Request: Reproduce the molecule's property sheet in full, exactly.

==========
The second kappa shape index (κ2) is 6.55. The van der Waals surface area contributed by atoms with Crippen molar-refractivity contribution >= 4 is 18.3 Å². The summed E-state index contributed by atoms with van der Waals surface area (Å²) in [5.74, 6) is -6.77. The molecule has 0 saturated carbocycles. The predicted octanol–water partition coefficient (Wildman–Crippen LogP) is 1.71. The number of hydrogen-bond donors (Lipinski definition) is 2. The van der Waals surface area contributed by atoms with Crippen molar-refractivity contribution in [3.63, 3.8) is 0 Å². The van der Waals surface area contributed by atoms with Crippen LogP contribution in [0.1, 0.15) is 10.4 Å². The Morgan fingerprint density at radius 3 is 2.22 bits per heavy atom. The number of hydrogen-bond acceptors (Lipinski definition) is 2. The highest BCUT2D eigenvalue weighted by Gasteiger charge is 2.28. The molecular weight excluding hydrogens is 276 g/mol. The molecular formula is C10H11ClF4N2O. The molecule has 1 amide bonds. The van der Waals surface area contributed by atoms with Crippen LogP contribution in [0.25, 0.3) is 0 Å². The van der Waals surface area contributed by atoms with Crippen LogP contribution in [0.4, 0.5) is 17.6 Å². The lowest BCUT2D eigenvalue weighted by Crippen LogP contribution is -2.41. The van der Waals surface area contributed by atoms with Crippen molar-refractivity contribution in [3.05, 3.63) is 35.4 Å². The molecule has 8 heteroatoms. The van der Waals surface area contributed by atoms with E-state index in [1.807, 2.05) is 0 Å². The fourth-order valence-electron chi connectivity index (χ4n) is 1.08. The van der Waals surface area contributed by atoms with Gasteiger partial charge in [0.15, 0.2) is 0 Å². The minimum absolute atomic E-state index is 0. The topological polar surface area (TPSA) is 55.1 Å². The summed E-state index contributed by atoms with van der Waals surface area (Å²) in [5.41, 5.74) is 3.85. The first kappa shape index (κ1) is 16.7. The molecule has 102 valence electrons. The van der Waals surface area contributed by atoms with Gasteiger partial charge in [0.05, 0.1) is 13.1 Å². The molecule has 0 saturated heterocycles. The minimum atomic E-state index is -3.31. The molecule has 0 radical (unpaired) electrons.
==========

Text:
The second kappa shape index (κ2) is 6.55. The van der Waals surface area contributed by atoms with Crippen molar-refractivity contribution >= 4 is 18.3 Å². The summed E-state index contributed by atoms with van der Waals surface area (Å²) in [5.74, 6) is -6.77. The molecule has 0 saturated carbocycles. The predicted octanol–water partition coefficient (Wildman–Crippen LogP) is 1.71. The number of hydrogen-bond donors (Lipinski definition) is 2. The van der Waals surface area contributed by atoms with Crippen molar-refractivity contribution in [3.63, 3.8) is 0 Å². The van der Waals surface area contributed by atoms with Crippen LogP contribution in [0.1, 0.15) is 10.4 Å². The Morgan fingerprint density at radius 3 is 2.22 bits per heavy atom. The number of hydrogen-bond acceptors (Lipinski definition) is 2. The highest BCUT2D eigenvalue weighted by Gasteiger charge is 2.28. The molecular weight excluding hydrogens is 276 g/mol. The molecular formula is C10H11ClF4N2O. The molecule has 1 amide bonds. The van der Waals surface area contributed by atoms with Crippen LogP contribution in [0.25, 0.3) is 0 Å². The van der Waals surface area contributed by atoms with Crippen LogP contribution in [0.4, 0.5) is 17.6 Å². The lowest BCUT2D eigenvalue weighted by Crippen LogP contribution is -2.41. The van der Waals surface area contributed by atoms with Crippen molar-refractivity contribution in [3.05, 3.63) is 35.4 Å². The molecule has 8 heteroatoms. The van der Waals surface area contributed by atoms with E-state index in [1.807, 2.05) is 0 Å². The fourth-order valence-electron chi connectivity index (χ4n) is 1.08. The van der Waals surface area contributed by atoms with Gasteiger partial charge in [0.15, 0.2) is 0 Å². The minimum absolute atomic E-state index is 0. The topological polar surface area (TPSA) is 55.1 Å². The summed E-state index contributed by atoms with van der Waals surface area (Å²) in [5.41, 5.74) is 3.85. The first kappa shape index (κ1) is 16.7. The molecule has 102 valence electrons. The van der Waals surface area contributed by atoms with Gasteiger partial charge in [0.05, 0.1) is 13.1 Å². The molecule has 0 saturated heterocycles. The minimum atomic E-state index is -3.31. The molecule has 0 radical (unpaired) electrons.